Wednesday, October 22, 2014 - 44°F
Everybody loves a good adventure story, and this is one that Chicagoans can really relate to. Because the adventure takes place on our own Lake Michigan. It's the famous race from Chicago to Mackinac Island in Northern Michigan-the world's oldest and longest freshwater sailboat race. Geoffrey Baer, host of WTTW's popular series of Chicago architecture and history specials, takes viewers with him on the 300-mile voyage aboard the tiny sailing vessel Radiance.
In addition to the camera aboard Radiance, a second WTTW camera crew sails on Thirsty Tiger, an ultra-high-tech (and ultra-expensive) seventy-footer (more than twice the size of Radiance). Throughout the program, the action switches back and forth between the two boats, so viewers can feel the striking and sometimes humorous contrast between the scrappy Radiance crew of eight, and the fifteen world-class racers aboard the big boat.
The starting line, with its spectacular view of downtown Chicago, is where the thrills begin. Viewers are in the thick of the action as the racers await the starting gun, jockeying for position, and narrowly avoiding collisions with hundreds of other boats. As the fleet makes its way northward, Geoffrey and his fellow crew members fight high seas and spray, frustrating doldrums, exhaustion and frayed nerves. Along the way, viewers learn about the rich history of this epic event, and see exotic and little-known Lake Michigan sites, including natural wonders like Beaver Island (once the hideout of Lake Michigan pirates!), Sleeping Bear Dunes (among the tallest on the Great Lakes), starry nights and glorious sunrises. There are also manmade marvels like hundred-year-old light houses, thousand-foot ore freighters, massive shipwrecks, and at the climax of the race, a passage beneath the towering Mackinac Bridge (one of the world's longest suspension bridges).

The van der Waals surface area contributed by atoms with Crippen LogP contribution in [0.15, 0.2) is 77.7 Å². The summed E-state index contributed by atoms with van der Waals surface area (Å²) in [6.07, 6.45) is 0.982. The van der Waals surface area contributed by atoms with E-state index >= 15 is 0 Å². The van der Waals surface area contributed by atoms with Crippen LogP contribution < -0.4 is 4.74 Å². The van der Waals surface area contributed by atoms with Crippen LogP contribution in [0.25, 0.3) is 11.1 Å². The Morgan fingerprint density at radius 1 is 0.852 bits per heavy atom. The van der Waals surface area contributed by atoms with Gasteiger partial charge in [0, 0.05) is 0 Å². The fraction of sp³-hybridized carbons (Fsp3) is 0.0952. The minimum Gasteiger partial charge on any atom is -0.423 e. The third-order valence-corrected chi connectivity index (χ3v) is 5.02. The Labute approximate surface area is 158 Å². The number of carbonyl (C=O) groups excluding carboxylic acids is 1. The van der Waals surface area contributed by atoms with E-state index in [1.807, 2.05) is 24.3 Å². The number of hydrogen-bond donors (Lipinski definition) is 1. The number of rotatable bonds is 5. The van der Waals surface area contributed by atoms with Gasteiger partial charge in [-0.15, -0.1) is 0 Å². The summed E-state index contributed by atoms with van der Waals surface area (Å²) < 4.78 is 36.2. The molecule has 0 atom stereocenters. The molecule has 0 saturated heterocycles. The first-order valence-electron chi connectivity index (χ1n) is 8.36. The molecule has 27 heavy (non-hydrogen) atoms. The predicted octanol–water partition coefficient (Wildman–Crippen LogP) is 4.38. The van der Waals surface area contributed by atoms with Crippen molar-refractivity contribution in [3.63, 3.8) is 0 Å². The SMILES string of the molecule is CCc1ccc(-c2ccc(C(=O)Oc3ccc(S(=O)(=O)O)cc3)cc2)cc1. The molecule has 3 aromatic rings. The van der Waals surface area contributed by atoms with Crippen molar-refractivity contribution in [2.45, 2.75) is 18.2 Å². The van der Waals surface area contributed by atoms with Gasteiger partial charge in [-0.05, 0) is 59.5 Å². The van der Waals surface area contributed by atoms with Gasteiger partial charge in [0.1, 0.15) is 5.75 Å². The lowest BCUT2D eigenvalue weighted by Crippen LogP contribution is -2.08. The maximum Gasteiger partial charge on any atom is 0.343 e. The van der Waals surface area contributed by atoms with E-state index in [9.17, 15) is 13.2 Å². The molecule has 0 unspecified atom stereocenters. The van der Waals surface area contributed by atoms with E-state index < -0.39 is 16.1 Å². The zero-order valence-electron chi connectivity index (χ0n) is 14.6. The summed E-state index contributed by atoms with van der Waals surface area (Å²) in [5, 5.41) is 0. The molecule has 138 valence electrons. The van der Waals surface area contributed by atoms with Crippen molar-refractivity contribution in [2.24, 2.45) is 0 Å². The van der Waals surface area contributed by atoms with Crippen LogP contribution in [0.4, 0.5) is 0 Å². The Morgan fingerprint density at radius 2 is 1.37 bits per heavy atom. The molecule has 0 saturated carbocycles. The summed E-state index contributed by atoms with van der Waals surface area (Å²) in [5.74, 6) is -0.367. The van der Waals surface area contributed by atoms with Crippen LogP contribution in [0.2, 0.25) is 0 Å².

It's a tale filled with Chicago and Lake Michigan lore, adventure on the high seas, and the fun of rooting for the underdog.